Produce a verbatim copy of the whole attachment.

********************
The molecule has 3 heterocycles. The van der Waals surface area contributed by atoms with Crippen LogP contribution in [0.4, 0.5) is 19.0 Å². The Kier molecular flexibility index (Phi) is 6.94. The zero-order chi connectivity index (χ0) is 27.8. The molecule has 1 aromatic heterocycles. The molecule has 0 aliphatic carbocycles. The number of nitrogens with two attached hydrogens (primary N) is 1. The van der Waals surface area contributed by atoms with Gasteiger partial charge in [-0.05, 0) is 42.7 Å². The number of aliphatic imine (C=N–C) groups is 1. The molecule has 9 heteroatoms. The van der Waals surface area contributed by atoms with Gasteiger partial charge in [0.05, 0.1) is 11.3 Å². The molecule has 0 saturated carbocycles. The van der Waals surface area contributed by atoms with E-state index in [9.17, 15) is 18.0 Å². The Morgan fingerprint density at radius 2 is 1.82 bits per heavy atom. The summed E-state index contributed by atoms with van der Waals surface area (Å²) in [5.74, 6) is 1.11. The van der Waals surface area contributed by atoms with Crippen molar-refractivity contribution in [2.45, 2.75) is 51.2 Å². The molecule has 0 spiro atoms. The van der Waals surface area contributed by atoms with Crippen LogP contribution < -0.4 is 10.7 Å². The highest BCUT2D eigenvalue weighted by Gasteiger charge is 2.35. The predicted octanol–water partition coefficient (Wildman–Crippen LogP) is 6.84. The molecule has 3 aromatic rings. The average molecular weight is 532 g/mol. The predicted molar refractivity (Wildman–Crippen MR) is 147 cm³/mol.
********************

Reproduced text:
The molecule has 3 heterocycles. The van der Waals surface area contributed by atoms with Crippen LogP contribution in [0.4, 0.5) is 19.0 Å². The Kier molecular flexibility index (Phi) is 6.94. The zero-order chi connectivity index (χ0) is 27.8. The molecule has 1 aromatic heterocycles. The molecule has 0 aliphatic carbocycles. The number of nitrogens with two attached hydrogens (primary N) is 1. The van der Waals surface area contributed by atoms with Gasteiger partial charge in [-0.05, 0) is 42.7 Å². The number of aliphatic imine (C=N–C) groups is 1. The molecule has 9 heteroatoms. The van der Waals surface area contributed by atoms with Gasteiger partial charge in [0.05, 0.1) is 11.3 Å². The molecule has 0 saturated carbocycles. The van der Waals surface area contributed by atoms with E-state index in [9.17, 15) is 18.0 Å². The Morgan fingerprint density at radius 2 is 1.82 bits per heavy atom. The summed E-state index contributed by atoms with van der Waals surface area (Å²) in [5.74, 6) is 1.11. The van der Waals surface area contributed by atoms with Crippen molar-refractivity contribution in [2.45, 2.75) is 51.2 Å². The molecule has 0 spiro atoms. The van der Waals surface area contributed by atoms with Crippen LogP contribution < -0.4 is 10.7 Å². The highest BCUT2D eigenvalue weighted by Gasteiger charge is 2.35. The predicted octanol–water partition coefficient (Wildman–Crippen LogP) is 6.84. The molecule has 3 aromatic rings. The average molecular weight is 532 g/mol. The predicted molar refractivity (Wildman–Crippen MR) is 147 cm³/mol.